Adult Daughter Fails to Locate Father’s Last Will but Wins1975 Act Claim

Mr S died in March 2011 leaving a Will dated July 1999. Under the terms of his Will he appointed his second wife as his executor and sole beneficiary of his estate which was valued for probate in 2011 at £450,000.

His daughter appointed us to represent her in the inheritance dispute.

It was the daughter’s case that the 1999 Will was not the deceased’s last Will and that he told her on several occasions that he had executed a later Will in 2010 which made provision for her. Unfortunately, it was not possible to locate this later Will despite extensive searches and so we advised the daughter to proceed with a claim under section 1(1)(c) of the Inheritance (Provision for Family & Dependants) Act 1975, known as the 1975 Act for short.

The daughter relied upon the following subsections of section 3 of the 1975 Act:-

  • 3(1)(a)- her financial need for provision as compared to;
  • 3(1)(c)- The wife’s lesser need for provision;
  • 3(1)(e)- the estate was of a sufficient size to make provision for her
  • 3(1)(f)- her disabilities necessitated that sufficient provision should be made for her; and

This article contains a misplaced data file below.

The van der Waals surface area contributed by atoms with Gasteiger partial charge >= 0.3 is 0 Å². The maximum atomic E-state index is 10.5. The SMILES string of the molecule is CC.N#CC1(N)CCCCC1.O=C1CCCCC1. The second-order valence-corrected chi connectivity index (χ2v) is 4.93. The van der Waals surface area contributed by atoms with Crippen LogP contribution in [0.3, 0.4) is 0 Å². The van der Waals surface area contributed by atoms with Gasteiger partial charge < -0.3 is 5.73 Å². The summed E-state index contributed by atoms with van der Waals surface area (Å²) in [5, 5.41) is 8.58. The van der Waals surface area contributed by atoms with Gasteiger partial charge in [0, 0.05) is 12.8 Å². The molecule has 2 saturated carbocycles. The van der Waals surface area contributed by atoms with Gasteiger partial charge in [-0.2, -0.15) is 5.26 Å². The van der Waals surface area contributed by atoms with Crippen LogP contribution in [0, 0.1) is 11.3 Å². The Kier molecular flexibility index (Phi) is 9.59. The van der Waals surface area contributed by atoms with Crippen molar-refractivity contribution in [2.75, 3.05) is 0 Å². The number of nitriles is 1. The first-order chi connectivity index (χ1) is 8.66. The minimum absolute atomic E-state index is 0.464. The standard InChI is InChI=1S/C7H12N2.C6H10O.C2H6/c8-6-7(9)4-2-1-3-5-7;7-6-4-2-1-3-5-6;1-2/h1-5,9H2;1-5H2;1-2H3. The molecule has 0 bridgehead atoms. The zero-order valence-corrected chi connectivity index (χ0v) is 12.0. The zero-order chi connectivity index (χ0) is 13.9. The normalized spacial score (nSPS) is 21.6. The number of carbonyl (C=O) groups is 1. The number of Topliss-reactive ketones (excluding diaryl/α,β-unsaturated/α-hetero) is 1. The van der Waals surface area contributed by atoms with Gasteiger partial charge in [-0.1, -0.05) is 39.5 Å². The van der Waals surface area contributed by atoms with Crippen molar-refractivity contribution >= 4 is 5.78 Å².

• 3(1)(d) and (g)- the deceased’s conduct in promising her provision from his estate created an obligation and responsibility upon him to make financial provision for her.

Court proceedings were commenced but it was not necessary for them to be served upon the Defendants as the ’75 Act claim was settled by negotiation. Our client received a £25,000 global sum, inclusive of her legal costs.

This is an example of a testator promising their children provision from their estate (which their children then rely on) but on their death it becomes clear that their Will is either out of date or at complete odds with the assurances. Whilst Mr S may have felt he was doing the right thing by making such assurances and not causing a family dispute during his lifetime, it highlights the importance of making all parties aware of your true intentions to avoid your estate being consumed by legal costs when an inheritance dispute arises.

The case also highlights the importance of making sure that your will is kept in a safe and accessible place and that someone you trust knows where to find it. At Slee Blackwell our Wills and Probate Administration team offer to store Wills completely free of charge.